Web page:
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Apple’s iPhone could be collateral damage in Trump’s war with China

Published Nov 14th, 2016 1:17PM EST
President Trump China's iPhone

President-elect Donald Trump has vowed time and time again to return America to greatness. One of the pillars of that greatness is the US-China economic relationship, which Trump clearly wants to alter. But an editorial piece in one of China’s state-run newspapers can be seen as a warning of what might happen to Trump’s America in the event that a trade war erupts.

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According to The Global Times, there’s little Trump can do to keep his promises. But if he does act, and he follows through on his campaign pledge to implement a 45% tariff on Chinese exports to the US, then the population at large may suffer. Even the iPhone, the flagship product of one of the most profitable American companies, will suffer the consequences of Trump’s economic initiatives.

“Trump’s accusations against China for currency manipulation cannot hold water,” the Times noted. “If he does list China as a currency manipulator and slap steep tariffs on Chinese imports, China will take countermeasures.”

“China will take a tit-for-tat approach then,” the paper added. “A batch of Boeing orders will be replaced by Airbus. US auto and iPhone sales in China will suffer a setback, and US soybean and maize imports will be halted. China can also limit the number of Chinese students studying in the US.”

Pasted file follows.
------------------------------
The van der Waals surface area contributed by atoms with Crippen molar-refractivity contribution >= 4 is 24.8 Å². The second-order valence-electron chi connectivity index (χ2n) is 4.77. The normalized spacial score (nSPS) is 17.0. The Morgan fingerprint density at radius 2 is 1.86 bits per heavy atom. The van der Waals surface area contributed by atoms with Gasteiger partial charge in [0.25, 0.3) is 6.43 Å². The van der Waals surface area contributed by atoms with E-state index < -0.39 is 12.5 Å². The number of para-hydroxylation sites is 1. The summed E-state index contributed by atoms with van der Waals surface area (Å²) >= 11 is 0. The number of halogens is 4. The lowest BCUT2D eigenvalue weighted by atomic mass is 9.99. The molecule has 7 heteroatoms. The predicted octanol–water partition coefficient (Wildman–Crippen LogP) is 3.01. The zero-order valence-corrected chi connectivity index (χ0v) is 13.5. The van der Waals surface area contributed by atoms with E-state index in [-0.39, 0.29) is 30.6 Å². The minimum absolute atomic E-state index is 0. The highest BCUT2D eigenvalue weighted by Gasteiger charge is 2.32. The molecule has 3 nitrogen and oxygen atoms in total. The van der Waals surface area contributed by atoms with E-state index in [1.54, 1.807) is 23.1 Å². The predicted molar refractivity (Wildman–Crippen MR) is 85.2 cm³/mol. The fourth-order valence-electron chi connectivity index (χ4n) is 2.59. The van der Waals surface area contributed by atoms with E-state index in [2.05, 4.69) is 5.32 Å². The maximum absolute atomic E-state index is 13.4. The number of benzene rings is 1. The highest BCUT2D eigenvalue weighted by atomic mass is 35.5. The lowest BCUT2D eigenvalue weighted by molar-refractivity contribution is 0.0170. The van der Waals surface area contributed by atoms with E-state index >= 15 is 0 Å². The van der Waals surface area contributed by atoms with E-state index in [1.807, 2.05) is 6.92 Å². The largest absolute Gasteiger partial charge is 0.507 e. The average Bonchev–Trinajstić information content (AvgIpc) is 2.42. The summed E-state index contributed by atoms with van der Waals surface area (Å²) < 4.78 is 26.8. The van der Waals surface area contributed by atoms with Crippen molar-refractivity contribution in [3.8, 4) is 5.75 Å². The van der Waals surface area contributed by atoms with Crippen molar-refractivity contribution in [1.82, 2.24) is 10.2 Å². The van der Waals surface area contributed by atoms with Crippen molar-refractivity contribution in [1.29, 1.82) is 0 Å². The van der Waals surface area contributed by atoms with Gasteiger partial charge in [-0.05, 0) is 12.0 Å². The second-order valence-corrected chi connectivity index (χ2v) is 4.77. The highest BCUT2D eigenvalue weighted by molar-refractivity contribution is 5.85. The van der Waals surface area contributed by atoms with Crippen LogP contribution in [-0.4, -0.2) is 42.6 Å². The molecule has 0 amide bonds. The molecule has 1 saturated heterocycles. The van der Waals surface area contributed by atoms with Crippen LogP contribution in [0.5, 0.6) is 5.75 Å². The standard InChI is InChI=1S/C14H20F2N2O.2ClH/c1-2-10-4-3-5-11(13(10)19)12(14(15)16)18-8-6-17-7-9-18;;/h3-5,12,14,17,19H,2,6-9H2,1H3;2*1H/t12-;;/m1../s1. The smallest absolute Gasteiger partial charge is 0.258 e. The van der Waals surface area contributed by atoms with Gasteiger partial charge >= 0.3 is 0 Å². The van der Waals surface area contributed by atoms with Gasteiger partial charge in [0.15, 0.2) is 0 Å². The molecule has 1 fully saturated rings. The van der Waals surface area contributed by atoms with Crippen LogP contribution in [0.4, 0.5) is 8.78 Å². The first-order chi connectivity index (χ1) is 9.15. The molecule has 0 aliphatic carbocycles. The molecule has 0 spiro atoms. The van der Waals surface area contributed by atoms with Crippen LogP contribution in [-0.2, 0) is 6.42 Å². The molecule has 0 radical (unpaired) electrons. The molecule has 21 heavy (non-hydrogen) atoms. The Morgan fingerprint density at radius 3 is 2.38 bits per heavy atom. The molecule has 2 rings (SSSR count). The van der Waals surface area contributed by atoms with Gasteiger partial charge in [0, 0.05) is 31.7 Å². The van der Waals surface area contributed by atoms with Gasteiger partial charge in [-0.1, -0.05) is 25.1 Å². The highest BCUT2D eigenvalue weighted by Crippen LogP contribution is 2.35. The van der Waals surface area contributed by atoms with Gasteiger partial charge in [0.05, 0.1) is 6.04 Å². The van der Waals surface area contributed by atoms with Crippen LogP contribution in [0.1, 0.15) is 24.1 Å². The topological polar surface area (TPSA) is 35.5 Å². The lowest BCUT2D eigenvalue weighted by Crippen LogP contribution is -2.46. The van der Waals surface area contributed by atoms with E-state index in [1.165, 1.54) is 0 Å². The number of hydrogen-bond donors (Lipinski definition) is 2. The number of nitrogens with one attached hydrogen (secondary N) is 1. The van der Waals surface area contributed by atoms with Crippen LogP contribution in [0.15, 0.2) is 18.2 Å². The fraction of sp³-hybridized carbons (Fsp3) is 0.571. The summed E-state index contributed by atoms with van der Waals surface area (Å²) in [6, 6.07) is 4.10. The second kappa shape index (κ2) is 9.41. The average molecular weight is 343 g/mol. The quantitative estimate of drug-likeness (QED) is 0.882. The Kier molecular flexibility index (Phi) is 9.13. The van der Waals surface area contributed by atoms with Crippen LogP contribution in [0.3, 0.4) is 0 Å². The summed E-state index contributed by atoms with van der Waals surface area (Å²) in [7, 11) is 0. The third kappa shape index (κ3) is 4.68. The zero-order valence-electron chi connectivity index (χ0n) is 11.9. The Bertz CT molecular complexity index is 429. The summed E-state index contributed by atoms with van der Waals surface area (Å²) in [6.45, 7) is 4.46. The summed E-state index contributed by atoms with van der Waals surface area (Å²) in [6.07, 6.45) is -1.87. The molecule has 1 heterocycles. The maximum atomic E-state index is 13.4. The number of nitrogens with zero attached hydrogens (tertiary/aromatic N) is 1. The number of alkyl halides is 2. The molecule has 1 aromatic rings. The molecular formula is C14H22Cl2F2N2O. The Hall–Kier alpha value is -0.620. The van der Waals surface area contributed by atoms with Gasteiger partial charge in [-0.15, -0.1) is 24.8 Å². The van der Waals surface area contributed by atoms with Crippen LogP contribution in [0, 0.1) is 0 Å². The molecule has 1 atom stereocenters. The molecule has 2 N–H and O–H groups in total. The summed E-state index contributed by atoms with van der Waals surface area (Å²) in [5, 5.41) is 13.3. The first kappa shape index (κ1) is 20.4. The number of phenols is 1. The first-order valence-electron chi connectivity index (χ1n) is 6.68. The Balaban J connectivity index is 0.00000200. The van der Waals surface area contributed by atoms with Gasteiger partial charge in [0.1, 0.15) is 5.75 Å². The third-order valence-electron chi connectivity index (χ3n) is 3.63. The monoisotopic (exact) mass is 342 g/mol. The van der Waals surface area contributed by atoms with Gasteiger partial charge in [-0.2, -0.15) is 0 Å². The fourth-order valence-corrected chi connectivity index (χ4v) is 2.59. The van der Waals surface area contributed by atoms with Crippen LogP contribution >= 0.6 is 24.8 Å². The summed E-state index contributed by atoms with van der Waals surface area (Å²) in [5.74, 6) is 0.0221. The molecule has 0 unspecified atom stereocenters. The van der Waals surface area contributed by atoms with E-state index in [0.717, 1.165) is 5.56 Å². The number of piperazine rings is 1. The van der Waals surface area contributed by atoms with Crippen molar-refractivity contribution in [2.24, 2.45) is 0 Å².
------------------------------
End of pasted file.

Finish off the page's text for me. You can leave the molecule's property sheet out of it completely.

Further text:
It continued, “If Trump wrecks Sino-US trade, a number of US industries will be impaired. Finally the new president will be condemned for his recklessness, ignorance, and incompetence and bear all the consequences.”

The paper calls Trump a “shrewd businessman” who won’t be “so naive” to keep his campaign trail promises. The paper also notes that the president can impose tariffs of up to 15% for up to 150 days on all imported goods, and the limit can be broken only if America is in a state of emergency.

On the other hand, if there’s one thing that’s certain about Trump, it’s that he can take a stand on both sides of an argument, regardless of what it is. Even if it’s about the complex relationship between the US and China.

We’ll just have to wait for Trump to be sworn in before we see what effect, if any, his presidency will have on Apple’s iPhone.

Chris Smith Senior Writer

Chris Smith has been covering consumer electronics ever since the iPhone revolutionized the industry in 2008. When he’s not writing about the most recent tech news for BGR, he brings his entertainment expertise to Marvel’s Cinematic Universe and other blockbuster franchises.

Outside of work, you’ll catch him streaming almost every new movie and TV show release as soon as it's available.